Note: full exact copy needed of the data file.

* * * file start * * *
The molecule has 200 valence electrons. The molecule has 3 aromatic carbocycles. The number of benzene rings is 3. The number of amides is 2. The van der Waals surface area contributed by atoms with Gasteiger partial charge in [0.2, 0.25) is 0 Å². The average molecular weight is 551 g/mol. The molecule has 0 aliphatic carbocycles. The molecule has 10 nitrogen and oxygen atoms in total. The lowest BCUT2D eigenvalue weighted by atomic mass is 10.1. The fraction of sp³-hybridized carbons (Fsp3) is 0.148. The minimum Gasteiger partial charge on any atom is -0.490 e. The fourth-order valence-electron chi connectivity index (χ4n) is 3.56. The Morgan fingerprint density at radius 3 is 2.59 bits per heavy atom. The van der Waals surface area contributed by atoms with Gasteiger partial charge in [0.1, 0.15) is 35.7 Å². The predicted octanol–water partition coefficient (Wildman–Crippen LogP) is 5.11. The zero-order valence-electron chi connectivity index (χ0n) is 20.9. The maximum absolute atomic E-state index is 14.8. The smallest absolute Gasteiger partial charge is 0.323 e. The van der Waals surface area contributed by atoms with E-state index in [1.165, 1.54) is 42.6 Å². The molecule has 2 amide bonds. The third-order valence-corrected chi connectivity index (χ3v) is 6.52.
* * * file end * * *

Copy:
The molecule has 200 valence electrons. The molecule has 3 aromatic carbocycles. The number of benzene rings is 3. The number of amides is 2. The van der Waals surface area contributed by atoms with Gasteiger partial charge in [0.2, 0.25) is 0 Å². The average molecular weight is 551 g/mol. The molecule has 0 aliphatic carbocycles. The molecule has 10 nitrogen and oxygen atoms in total. The lowest BCUT2D eigenvalue weighted by atomic mass is 10.1. The fraction of sp³-hybridized carbons (Fsp3) is 0.148. The minimum Gasteiger partial charge on any atom is -0.490 e. The fourth-order valence-electron chi connectivity index (χ4n) is 3.56. The Morgan fingerprint density at radius 3 is 2.59 bits per heavy atom. The van der Waals surface area contributed by atoms with Gasteiger partial charge in [0.1, 0.15) is 35.7 Å². The predicted octanol–water partition coefficient (Wildman–Crippen LogP) is 5.11. The zero-order valence-electron chi connectivity index (χ0n) is 20.9. The maximum absolute atomic E-state index is 14.8. The smallest absolute Gasteiger partial charge is 0.323 e. The van der Waals surface area contributed by atoms with E-state index in [1.165, 1.54) is 42.6 Å². The molecule has 2 amide bonds. The third-order valence-corrected chi connectivity index (χ3v) is 6.52.